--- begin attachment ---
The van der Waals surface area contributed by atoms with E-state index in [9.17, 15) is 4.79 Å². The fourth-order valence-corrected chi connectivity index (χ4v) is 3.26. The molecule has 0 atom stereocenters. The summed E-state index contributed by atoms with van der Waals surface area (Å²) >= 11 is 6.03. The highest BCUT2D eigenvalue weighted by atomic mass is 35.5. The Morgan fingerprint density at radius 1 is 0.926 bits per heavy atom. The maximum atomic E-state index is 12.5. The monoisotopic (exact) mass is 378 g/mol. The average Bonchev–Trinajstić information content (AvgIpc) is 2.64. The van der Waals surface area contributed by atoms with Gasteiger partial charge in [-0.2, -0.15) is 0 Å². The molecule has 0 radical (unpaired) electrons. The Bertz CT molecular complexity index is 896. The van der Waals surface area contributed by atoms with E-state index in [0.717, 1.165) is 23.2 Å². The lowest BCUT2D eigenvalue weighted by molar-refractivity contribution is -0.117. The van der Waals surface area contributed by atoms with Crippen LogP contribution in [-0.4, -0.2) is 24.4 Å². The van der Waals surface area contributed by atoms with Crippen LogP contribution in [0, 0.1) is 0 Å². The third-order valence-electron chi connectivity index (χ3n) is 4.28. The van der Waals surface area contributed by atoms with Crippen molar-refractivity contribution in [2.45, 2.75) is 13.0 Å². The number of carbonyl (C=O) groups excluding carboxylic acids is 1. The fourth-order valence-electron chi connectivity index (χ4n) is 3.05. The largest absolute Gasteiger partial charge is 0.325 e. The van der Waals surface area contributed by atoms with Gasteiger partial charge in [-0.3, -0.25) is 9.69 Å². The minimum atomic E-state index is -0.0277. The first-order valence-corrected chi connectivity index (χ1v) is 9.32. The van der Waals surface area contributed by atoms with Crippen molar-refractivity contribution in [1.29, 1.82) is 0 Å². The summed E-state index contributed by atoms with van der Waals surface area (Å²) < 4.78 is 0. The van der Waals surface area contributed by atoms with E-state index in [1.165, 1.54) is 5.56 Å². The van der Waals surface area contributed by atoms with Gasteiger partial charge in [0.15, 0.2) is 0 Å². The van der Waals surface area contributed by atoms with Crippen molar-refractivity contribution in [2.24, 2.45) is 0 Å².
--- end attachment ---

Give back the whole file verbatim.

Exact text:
The van der Waals surface area contributed by atoms with E-state index in [9.17, 15) is 4.79 Å². The fourth-order valence-corrected chi connectivity index (χ4v) is 3.26. The molecule has 0 atom stereocenters. The summed E-state index contributed by atoms with van der Waals surface area (Å²) >= 11 is 6.03. The highest BCUT2D eigenvalue weighted by atomic mass is 35.5. The Morgan fingerprint density at radius 1 is 0.926 bits per heavy atom. The maximum atomic E-state index is 12.5. The monoisotopic (exact) mass is 378 g/mol. The average Bonchev–Trinajstić information content (AvgIpc) is 2.64. The van der Waals surface area contributed by atoms with Gasteiger partial charge in [-0.2, -0.15) is 0 Å². The molecule has 0 radical (unpaired) electrons. The Bertz CT molecular complexity index is 896. The van der Waals surface area contributed by atoms with E-state index in [0.717, 1.165) is 23.2 Å². The lowest BCUT2D eigenvalue weighted by molar-refractivity contribution is -0.117. The van der Waals surface area contributed by atoms with Crippen LogP contribution in [-0.4, -0.2) is 24.4 Å². The van der Waals surface area contributed by atoms with Crippen LogP contribution in [0, 0.1) is 0 Å². The third-order valence-electron chi connectivity index (χ3n) is 4.28. The van der Waals surface area contributed by atoms with Crippen molar-refractivity contribution in [2.45, 2.75) is 13.0 Å². The number of carbonyl (C=O) groups excluding carboxylic acids is 1. The fourth-order valence-electron chi connectivity index (χ4n) is 3.05. The largest absolute Gasteiger partial charge is 0.325 e. The van der Waals surface area contributed by atoms with Gasteiger partial charge in [-0.3, -0.25) is 9.69 Å². The minimum atomic E-state index is -0.0277. The first-order valence-corrected chi connectivity index (χ1v) is 9.32. The van der Waals surface area contributed by atoms with Crippen molar-refractivity contribution in [1.29, 1.82) is 0 Å². The summed E-state index contributed by atoms with van der Waals surface area (Å²) < 4.78 is 0. The van der Waals surface area contributed by atoms with E-state index in [1.165, 1.54) is 5.56 Å². The van der Waals surface area contributed by atoms with Gasteiger partial charge in [0.15, 0.2) is 0 Å². The van der Waals surface area contributed by atoms with Crippen molar-refractivity contribution in [2.24, 2.45) is 0 Å².